Waste Tires Emerge As Important Plastics Ingredient

Use of highly processed tire waste in plastic compounds is growing 75% to 100% a year because the materials can replace more expensive plastic without compromising mechanical properties, says Bill Schreiber, technical director of plastics for Lehigh Technologies (Tucker GA).

Use of micronized tire waste is growing rapidly in plastic compounds.

“Business is going crazy right now because the micronized rubber powders help reduce costs,” Schreiber said in an interview. The pace of phone calls to Schreiber’s office increased when polypropylene and polyol prices jumped earlier this year. The list price for a 400 micron rubber powder is 25 cents per pound compared to $1.20 per pound for a specific type of polypropylene. Use of mineral fillers would reduce costs, but would also reduce mechanical properties of the compounds.

Schreiber says there is significant intellectual property involved in retaining rubber properties in the reprocessed powders. The preferred “feedstock” is waste truck tread because of its high quality. Lehigh Technologies then uses a patented cryogenic process to freeze the scrap, which is then resized in mills. Critical factors include consistent size and shape of the particles, which can be compatabilized for use in polyolefins, nylons, polyesters and polyurethanes.  Compatabilization creates a chemical bond between the rubber and the plastic.

The micronized rubber powder is called MicroDyne. Schreiber says they can improve the tensile strength, flexural modulus, and impact properties of recycled plastics, and avoid loss of mechanical properties with virgin plastics. Loadings range from 5 to 50%.

Injection molders can add the rubber powder using press side feeders.

He said that more than a million parts made from MicroDyne compounds are on the road, primarily in components that reduce the vibration in exterior mirrors. He said there is also significant potential to use the material in polyurethane foam in car seating.

The rubber particles can help offset rising polyol costs while also helping auto manufacturers achieve environmental goals. According to Lehigh Technologies, every pound of its micronized rubber powder saves nearly a gallon of oil and keeps tires and other post-industrial waste from going to landfills.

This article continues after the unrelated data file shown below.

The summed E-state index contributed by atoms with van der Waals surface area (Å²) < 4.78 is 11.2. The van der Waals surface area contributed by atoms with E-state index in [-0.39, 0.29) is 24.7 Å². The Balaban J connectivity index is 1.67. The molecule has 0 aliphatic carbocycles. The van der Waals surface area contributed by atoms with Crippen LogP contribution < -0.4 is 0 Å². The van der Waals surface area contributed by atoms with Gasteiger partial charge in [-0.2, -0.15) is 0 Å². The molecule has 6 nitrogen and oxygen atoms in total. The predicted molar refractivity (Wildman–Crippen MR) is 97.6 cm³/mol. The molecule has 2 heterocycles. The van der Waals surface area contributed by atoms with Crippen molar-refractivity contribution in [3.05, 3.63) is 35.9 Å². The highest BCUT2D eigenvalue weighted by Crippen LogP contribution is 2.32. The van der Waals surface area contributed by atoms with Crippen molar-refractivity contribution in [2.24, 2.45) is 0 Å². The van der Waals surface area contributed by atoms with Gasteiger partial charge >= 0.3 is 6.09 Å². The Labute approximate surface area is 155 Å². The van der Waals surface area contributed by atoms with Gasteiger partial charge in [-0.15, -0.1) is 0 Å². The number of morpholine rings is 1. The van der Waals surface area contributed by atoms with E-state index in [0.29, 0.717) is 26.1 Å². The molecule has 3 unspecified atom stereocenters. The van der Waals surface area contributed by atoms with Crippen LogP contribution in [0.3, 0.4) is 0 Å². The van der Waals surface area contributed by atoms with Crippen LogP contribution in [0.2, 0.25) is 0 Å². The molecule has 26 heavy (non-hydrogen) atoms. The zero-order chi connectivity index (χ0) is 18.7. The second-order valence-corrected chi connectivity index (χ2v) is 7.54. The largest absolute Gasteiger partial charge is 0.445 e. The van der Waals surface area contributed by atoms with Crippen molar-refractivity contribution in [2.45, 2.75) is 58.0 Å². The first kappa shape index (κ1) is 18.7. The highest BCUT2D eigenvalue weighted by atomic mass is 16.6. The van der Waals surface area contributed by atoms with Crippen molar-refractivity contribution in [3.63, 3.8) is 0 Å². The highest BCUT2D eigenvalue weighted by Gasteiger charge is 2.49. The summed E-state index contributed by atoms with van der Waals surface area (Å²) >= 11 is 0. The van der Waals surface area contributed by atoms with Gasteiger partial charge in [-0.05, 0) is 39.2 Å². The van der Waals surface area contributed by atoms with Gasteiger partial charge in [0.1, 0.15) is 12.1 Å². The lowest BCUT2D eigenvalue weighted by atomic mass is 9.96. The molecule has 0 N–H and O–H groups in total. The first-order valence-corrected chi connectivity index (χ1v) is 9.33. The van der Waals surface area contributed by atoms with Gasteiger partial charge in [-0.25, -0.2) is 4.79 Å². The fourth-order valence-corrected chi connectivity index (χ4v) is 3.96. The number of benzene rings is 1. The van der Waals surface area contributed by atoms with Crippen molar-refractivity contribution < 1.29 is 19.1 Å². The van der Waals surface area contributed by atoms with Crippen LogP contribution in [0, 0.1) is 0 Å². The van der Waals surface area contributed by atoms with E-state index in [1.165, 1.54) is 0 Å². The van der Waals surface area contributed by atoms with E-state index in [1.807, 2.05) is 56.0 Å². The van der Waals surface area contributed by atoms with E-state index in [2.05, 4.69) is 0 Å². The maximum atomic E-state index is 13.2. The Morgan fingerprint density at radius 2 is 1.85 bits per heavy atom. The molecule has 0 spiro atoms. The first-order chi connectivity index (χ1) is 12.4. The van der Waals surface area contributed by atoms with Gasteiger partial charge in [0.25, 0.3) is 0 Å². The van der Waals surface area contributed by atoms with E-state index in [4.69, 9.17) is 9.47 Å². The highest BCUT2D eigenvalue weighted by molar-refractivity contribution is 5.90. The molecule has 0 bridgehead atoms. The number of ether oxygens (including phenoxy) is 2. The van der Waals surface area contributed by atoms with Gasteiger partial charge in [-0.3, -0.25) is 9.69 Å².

The company last year increased its plant capacity to 140 million pounds. The project included increased capability for pre-processing and material handling, micronized rubber powder classification systems, engineering enhancements on six production lines as well as the installation of state-of-the-art monitoring for process and quality control.

“These investments show our ongoing commitment to becoming the largest and most technically advanced supplier of micronized rubber powder in the industry,” said Alan Barton, chief executive officer of Lehigh Technologies.

Dave Petroni, vice president of operations for Lehigh Technologies said, “our production volumes have been growing rapidly over the past three years and at the same time we have expanded our product line to include a broader range of micronized rubber powders, such as nitrile, butyl and natural rubber.”

Markets for the micronized rubber include asphalt, construction, consumer goods, coatings, industrial rubber, plastics and tires. Powders come in a range of mesh/micron particle sizes – from 40 mesh (400 microns) to 300 mesh (50 microns).

Lehigh Technologies was founded in 2003 and is financially supported by by Kleiner Perkins Caufield & Byers, Index Ventures and NGP Energy Technology Partners.

Look for more technology advances to come. Last year, Lehigh Technologies and Dow Chemical announced a partnership to combine proprietary technologies to modify the rubber particles to make them even more useful.

“Our primary customer base, the world’s leading tire companies, has been requesting advanced technologies to enable increased sustainable content in tires.  The Dow-Lehigh research program is part of a broader technology program at Lehigh, aimed at providing sustainable solutions without compromise,” said Dr. Barton. “Our objective is to have one billion tires on the road manufactured with our alternative material – our collaboration with Dow is a critical step in realizing this significant milestone.”

 

About Doug Smock

Former Chief Editor at Plastics World and Senior Technical Editor Design News
Automotive, Composites, Construction, Filler, Green, Industrial, Injection Molding, North America

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